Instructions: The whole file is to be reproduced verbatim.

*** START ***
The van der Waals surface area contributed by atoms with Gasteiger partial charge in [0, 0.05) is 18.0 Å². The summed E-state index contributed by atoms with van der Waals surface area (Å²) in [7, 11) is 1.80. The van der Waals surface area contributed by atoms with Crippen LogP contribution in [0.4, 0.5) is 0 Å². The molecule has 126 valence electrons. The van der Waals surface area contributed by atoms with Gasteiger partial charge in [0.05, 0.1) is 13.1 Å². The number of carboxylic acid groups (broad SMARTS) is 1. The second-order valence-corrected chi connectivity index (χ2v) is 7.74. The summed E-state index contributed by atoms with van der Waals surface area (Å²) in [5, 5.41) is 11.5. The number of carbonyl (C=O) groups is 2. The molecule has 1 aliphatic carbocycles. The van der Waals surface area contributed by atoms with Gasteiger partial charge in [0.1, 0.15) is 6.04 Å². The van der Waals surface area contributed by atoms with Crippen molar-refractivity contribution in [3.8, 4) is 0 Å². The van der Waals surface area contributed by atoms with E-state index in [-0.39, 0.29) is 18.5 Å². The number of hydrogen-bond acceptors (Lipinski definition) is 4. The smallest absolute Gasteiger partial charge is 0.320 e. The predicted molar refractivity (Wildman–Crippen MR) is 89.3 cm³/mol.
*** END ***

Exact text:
The van der Waals surface area contributed by atoms with Gasteiger partial charge in [0, 0.05) is 18.0 Å². The summed E-state index contributed by atoms with van der Waals surface area (Å²) in [7, 11) is 1.80. The van der Waals surface area contributed by atoms with Crippen LogP contribution in [0.4, 0.5) is 0 Å². The molecule has 126 valence electrons. The van der Waals surface area contributed by atoms with Gasteiger partial charge in [0.05, 0.1) is 13.1 Å². The number of carboxylic acid groups (broad SMARTS) is 1. The second-order valence-corrected chi connectivity index (χ2v) is 7.74. The summed E-state index contributed by atoms with van der Waals surface area (Å²) in [5, 5.41) is 11.5. The number of carbonyl (C=O) groups is 2. The molecule has 1 aliphatic carbocycles. The van der Waals surface area contributed by atoms with Gasteiger partial charge in [0.1, 0.15) is 6.04 Å². The van der Waals surface area contributed by atoms with Crippen molar-refractivity contribution in [3.8, 4) is 0 Å². The van der Waals surface area contributed by atoms with E-state index in [-0.39, 0.29) is 18.5 Å². The number of hydrogen-bond acceptors (Lipinski definition) is 4. The smallest absolute Gasteiger partial charge is 0.320 e. The predicted molar refractivity (Wildman–Crippen MR) is 89.3 cm³/mol.